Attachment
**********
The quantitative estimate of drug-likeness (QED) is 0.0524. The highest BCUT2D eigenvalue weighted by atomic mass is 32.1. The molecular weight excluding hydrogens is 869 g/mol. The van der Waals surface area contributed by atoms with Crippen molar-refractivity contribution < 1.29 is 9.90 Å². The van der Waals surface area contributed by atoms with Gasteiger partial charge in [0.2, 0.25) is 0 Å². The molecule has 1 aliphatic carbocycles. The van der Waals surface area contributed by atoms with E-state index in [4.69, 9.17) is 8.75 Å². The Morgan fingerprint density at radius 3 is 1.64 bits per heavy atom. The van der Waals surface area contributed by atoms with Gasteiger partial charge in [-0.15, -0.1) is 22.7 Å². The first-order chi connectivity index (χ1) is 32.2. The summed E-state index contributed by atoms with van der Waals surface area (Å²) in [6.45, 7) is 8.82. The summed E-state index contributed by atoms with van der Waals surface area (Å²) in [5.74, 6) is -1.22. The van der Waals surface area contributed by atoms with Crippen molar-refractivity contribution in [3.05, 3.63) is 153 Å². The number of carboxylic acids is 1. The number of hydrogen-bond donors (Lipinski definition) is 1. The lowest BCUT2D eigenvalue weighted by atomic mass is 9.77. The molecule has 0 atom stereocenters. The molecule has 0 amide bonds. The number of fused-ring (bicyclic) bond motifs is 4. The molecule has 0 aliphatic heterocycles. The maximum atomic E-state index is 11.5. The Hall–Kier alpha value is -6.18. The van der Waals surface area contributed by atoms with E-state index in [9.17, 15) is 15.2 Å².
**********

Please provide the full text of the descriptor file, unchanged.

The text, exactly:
The quantitative estimate of drug-likeness (QED) is 0.0524. The highest BCUT2D eigenvalue weighted by atomic mass is 32.1. The molecular weight excluding hydrogens is 869 g/mol. The van der Waals surface area contributed by atoms with Crippen molar-refractivity contribution < 1.29 is 9.90 Å². The van der Waals surface area contributed by atoms with Gasteiger partial charge in [0.2, 0.25) is 0 Å². The molecule has 1 aliphatic carbocycles. The van der Waals surface area contributed by atoms with E-state index in [4.69, 9.17) is 8.75 Å². The Morgan fingerprint density at radius 3 is 1.64 bits per heavy atom. The van der Waals surface area contributed by atoms with Gasteiger partial charge in [-0.15, -0.1) is 22.7 Å². The first-order chi connectivity index (χ1) is 32.2. The summed E-state index contributed by atoms with van der Waals surface area (Å²) in [6.45, 7) is 8.82. The summed E-state index contributed by atoms with van der Waals surface area (Å²) in [5.74, 6) is -1.22. The van der Waals surface area contributed by atoms with Crippen molar-refractivity contribution in [3.05, 3.63) is 153 Å². The number of carboxylic acids is 1. The number of hydrogen-bond donors (Lipinski definition) is 1. The lowest BCUT2D eigenvalue weighted by atomic mass is 9.77. The molecule has 0 atom stereocenters. The molecule has 0 amide bonds. The number of fused-ring (bicyclic) bond motifs is 4. The molecule has 0 aliphatic heterocycles. The maximum atomic E-state index is 11.5. The Hall–Kier alpha value is -6.18. The van der Waals surface area contributed by atoms with E-state index in [9.17, 15) is 15.2 Å².